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Bike scheme for older people to be rolled out nationally

£300K funding for scheme to improve health of older people in Scotland

Adrian O'Dowd

Friday, 01 June 2018

A scheme designed to improve the health of older people by keeping them more physically active and socially involved is being rolled out across Scotland, it has been announced.

The Scottish government is to allocate £300,000 to set up the Cycling Without Age (CWA) project across the country.

It follows a successful pilot in Falkirk, based on a scheme that originated in Denmark, which encourages volunteers to take older people for bike rides, using specially designed ‘trishaws’.

The aim is to help socially isolated older people meet others and be physically active.

In the first phase of the roll-out during 2018-19, CWA will be implemented in five local authority areas – East Lothian, Falkirk, Highlands and Islands, Perth and Kinross, and the Scottish Borders. Further projects are also due to begin in Fife, South Ayrshire and West Lothian.

During 2018-19, CWA will work with Heriot Watt University in Edinburgh to evaluate the project, looking at the mental and physical health and wellbeing benefits; impact on active travel behaviour; satisfaction with cycling infrastructure; and effects on mood, anxiety, social engagement, loneliness and isolation.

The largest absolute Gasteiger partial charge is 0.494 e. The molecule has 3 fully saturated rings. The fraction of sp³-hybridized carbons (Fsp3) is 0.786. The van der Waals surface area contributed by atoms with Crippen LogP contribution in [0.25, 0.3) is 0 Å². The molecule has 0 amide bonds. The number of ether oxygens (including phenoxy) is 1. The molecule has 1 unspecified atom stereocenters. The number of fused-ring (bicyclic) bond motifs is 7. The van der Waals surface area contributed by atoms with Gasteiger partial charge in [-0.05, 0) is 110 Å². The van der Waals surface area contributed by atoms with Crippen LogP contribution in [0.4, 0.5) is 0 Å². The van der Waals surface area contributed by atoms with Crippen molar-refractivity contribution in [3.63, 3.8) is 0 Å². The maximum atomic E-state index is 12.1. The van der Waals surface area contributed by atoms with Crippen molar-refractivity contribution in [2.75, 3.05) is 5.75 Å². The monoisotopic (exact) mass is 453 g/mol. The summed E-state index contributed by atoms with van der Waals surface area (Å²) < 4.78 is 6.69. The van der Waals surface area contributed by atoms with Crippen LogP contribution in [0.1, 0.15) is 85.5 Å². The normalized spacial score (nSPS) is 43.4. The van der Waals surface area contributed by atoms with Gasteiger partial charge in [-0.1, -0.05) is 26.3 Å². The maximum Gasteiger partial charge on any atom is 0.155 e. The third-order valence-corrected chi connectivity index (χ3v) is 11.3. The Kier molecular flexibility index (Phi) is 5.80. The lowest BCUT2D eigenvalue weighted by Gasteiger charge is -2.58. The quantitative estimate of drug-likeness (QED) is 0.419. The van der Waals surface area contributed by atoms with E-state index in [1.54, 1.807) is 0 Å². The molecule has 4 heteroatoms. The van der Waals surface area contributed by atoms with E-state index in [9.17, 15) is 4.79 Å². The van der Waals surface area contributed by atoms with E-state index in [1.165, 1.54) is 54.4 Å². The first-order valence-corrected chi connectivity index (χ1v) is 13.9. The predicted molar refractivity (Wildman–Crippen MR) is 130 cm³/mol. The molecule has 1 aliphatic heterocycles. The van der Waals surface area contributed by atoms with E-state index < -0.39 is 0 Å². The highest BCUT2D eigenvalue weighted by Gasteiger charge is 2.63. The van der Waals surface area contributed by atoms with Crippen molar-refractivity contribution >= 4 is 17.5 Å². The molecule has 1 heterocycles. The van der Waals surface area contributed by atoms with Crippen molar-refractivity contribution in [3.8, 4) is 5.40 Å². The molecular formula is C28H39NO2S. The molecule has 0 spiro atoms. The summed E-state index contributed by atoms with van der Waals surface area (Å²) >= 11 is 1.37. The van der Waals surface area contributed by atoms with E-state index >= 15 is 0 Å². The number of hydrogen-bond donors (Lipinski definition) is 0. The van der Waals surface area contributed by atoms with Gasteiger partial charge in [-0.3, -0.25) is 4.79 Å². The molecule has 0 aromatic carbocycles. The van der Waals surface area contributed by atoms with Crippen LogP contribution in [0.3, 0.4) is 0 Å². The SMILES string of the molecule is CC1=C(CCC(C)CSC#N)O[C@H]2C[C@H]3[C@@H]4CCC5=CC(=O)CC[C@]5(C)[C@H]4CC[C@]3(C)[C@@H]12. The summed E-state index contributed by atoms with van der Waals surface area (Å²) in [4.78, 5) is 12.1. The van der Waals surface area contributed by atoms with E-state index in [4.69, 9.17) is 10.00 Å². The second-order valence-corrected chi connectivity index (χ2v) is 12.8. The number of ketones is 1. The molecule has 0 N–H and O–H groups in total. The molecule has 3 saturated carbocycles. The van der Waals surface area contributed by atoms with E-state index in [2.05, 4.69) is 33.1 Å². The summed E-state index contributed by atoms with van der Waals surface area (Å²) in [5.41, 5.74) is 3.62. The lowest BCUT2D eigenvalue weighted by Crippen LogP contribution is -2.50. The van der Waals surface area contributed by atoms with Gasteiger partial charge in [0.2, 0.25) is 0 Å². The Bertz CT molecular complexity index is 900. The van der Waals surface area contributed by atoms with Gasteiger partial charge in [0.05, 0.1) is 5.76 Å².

The CWA project was founded in Copenhagan in 2012 and is now in 37 countries.

Public health and sport minister Aileen Campbell announced the funding, saying: “Cycling Without Age started with the simple aim of helping older people feel the wind in their hair again. Through the committed action of a few volunteers, the project was brought to Scotland and has made a positive difference to many people’s lives.

“Through this funding, Cycling Without Age Scotland will work with communities and partners to roll the project out across Scotland in the areas and settings where it will have the most impact. We know that physical activity and regular social interaction have huge benefits for both mental and physical well-being and help people in Scotland live longer, healthier lives.”

CWA Scotland executive officer Christine Bell said: “In a society with a growing number of elderly people living in care or alone at home, this project addresses many social and wellbeing concerns.

“The act of two passengers sharing a trishaw, along with the volunteer pilots, creates new relationships and friendships, which has proven to be one of the most valuable aspects of this project, elderly people are brought back into community life, stories are shared and health, and wellbeing improves for everyone involved.”

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